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Paralysis: Causes, Symptoms, Treatment

Paralysis: Causes, Symptoms, Treatment

Paralysis is a loss of strength and control over a muscle or a group of muscles. You may not always suffer from this condition due to a problem with muscles. You may also suffer from this condition due to issues somewhere along the nerve cells chain that connects your brain, back, and other body parts. These nerve cells transfer the signals for your muscles to move.

Types and degrees of paralysis

There are many types and degrees of paralysis such as:

  • Partial: Sometimes called paresis, in this condition you will have some control over your muscles.
  • Flaccid: In a flaccid state, your muscles can shrink and become flabby.
  • Temporary: In this condition, you lose control of some or all muscles for a short period.
  • Spastic: In spastic condition, your muscles can get tight, hard, and jerk around oddly.
  • Complete: In this condition, you cannot move your muscles at all.
  • Permanent: In this condition, you lose control over your muscles permanently.

Paralysis can occur in any part of your body. It can be either localised – that affects only one part of the body or generalised – that affects a wider area of the body.

Often, localised paralysis affects your vocal cords, face, feet, and hands. Whereas, generalised paralysis is divided based on how much of the body is paralysed.

  • Hemiplegia: It affects one side of your body like the arm or leg of the same side of the body.
  • Paraplegia: It affects both your legs and sometimes parts of the trunk.
  • Monoplegia: It affects your one limb like one leg or one arm.
  • Diplegia: It affects the same area of both sides of your body like both arms or both sides of the face.
  • Quadriplegia: It affects both your arms and legs. Sometimes it affects the entire area from your neck down. This can affect the functions of your heart, lungs, and other body organs.

The main symptom of paralysis that you may experience is the inability to move your body, not even able to move a muscle.

It can start gradually or suddenly, sometimes it can come and go.

Most commonly, paralysis can affect the following body parts:

  • One arm or leg
  • The face
  • One side of the body
  • The hands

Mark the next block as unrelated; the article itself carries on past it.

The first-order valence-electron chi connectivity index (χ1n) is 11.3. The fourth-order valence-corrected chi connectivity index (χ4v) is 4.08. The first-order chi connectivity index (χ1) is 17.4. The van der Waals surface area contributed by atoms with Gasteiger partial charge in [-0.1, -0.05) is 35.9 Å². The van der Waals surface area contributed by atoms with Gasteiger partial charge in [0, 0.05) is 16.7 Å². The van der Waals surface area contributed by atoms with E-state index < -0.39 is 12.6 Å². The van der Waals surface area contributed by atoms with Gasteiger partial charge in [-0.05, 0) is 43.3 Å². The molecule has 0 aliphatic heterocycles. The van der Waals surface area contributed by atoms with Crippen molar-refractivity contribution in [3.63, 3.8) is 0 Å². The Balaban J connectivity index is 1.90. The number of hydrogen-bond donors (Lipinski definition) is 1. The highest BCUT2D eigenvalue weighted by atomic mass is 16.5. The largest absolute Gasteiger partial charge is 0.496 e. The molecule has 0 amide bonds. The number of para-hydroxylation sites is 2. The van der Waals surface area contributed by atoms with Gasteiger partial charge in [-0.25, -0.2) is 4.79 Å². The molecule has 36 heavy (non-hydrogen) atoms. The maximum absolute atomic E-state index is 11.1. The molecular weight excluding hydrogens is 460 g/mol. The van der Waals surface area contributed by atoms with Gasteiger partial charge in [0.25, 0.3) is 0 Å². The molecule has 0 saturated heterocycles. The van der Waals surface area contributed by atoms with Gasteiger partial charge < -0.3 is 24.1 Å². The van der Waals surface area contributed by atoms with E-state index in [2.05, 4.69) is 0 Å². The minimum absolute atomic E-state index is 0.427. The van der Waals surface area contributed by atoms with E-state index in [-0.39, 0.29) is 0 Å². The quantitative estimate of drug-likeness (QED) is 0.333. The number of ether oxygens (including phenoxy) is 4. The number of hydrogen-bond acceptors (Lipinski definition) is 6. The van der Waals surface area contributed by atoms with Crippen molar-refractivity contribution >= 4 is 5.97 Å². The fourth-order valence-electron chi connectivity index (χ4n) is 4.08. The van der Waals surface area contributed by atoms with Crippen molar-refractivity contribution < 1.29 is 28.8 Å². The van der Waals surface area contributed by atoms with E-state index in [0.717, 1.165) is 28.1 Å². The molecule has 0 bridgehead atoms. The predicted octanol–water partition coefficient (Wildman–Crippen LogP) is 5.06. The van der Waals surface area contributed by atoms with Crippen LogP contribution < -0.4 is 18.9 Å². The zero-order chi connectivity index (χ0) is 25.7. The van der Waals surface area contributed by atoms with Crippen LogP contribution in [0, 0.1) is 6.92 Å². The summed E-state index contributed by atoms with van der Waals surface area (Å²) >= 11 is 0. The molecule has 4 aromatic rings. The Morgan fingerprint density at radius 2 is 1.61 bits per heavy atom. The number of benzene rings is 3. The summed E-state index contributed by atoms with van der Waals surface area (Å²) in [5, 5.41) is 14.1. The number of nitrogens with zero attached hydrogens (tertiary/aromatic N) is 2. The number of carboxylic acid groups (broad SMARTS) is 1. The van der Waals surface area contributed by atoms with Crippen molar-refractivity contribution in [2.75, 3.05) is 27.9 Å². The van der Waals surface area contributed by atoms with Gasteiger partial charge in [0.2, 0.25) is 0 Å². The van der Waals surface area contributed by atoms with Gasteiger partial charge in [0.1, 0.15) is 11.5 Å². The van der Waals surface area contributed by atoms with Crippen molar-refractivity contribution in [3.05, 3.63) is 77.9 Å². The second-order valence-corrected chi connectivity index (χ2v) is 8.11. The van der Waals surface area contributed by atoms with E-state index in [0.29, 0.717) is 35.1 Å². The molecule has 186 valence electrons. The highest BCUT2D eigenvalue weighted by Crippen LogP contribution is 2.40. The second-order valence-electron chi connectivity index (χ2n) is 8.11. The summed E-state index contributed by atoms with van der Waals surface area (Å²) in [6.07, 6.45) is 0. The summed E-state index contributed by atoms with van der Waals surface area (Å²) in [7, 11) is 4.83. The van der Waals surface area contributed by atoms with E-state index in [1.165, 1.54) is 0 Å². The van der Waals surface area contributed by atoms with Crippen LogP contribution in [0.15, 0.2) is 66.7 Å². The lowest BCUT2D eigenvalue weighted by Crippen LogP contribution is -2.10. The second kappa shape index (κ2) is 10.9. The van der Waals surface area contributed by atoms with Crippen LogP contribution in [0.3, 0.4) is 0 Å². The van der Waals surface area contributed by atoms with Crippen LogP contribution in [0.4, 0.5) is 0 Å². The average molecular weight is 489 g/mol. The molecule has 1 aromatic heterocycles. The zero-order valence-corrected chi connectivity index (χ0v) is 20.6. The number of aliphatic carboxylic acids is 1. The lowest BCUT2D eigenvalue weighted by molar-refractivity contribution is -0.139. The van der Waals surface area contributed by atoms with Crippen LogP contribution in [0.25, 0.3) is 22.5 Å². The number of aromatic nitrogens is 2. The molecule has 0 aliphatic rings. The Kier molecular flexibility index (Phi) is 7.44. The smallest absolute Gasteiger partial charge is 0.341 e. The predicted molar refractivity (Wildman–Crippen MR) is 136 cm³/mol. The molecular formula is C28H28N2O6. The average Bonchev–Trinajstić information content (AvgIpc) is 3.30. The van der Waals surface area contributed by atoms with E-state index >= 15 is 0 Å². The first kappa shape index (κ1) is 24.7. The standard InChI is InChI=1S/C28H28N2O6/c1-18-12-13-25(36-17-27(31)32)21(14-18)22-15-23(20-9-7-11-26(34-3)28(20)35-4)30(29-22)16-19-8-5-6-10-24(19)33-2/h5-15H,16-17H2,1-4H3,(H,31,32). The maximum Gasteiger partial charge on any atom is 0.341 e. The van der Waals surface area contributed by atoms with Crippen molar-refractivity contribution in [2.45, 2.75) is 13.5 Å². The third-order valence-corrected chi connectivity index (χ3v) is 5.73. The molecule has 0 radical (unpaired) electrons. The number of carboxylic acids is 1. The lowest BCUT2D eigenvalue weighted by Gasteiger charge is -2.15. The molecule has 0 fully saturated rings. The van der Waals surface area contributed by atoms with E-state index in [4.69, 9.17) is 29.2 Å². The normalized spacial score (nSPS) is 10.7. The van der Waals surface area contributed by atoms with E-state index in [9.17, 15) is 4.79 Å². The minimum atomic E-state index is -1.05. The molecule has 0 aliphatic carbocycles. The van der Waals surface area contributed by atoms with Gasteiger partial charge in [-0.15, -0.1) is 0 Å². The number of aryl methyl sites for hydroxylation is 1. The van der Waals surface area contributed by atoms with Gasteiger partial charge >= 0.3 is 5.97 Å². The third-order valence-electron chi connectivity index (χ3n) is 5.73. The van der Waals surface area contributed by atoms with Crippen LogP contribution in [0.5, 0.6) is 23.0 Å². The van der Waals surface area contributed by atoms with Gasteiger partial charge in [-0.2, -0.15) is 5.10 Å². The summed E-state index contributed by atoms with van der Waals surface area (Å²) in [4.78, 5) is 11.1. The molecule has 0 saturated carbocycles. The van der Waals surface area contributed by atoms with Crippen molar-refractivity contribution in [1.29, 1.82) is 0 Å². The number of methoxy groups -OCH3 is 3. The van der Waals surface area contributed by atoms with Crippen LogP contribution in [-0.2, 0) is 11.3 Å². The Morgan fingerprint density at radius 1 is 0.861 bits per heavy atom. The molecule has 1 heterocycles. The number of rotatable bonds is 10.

• Both legs
  • Both arms and legs

The affected area of the body may also be:

  • Tingly, numb, or painful
  • Stiff
  • Floppy
  • Cold

Below are the different causes of paralysis that you must know:

Traumatic causes

  • Electrical injury
  • Herniated vertebral disk
  • Broken or severed spinal cord
  • Direct trauma to a nerve like a fracture, or dislocation with nerve damage, gunshot or stab wound, and brachial plexus injury

Environmental causes of paralysis

  • Poisons, such as botulinum or snake venom
  • Radiation
  • Toxins such as mercury, lead, or arsenic

Autoimmune or infectious causes

  • Lyme disease – An inflammatory bacterial disease caused due to ticks
  • Human immunodeficiency virus (HIV) infection
  • Rheumatoid arthritis – A chronic autoimmune disease that causes inflammation of joints
  • Spondylitis – An infection or inflammation of the spinal joints
  • Guillain-Barre syndrome – An autoimmune nerve disorder

Neurological causes

  • Amyotrophic lateral sclerosis (ALS), also called Lou Gehrig’s disease – It is a severe neuromuscular disease that results in muscle weakness and disability
  • Multiple sclerosis – A disease that affects your brain and spinal cord causing difficulties in balance and coordination, body weakness, and other health issues
  • Muscular dystrophy – It is an inherited disorder that causes a progressive loss of muscle tissue and muscle weakness
  • Bell’s palsy – It is caused by a swollen or inflamed nerve that controls your facial muscles
  • Peripheral neuropathy – It is a disorder that damages your nerves that lie outside the brain and spinal cord
  • Cerebral palsy – Learn more in the article below.

Serious or life-threatening causes of paralysis

In some cases, you may experience paralysis due to serious and life-threatening health conditions. Ensure you get medical help immediately as it is a medical emergency. Health conditions include:

  • Head trauma
  • Brain hemorrhage
  • Stroke
  • Brain tumor
  • Transient ischemic attack – Temporary stroke-like symptoms that may be an indication of a stroke

Complications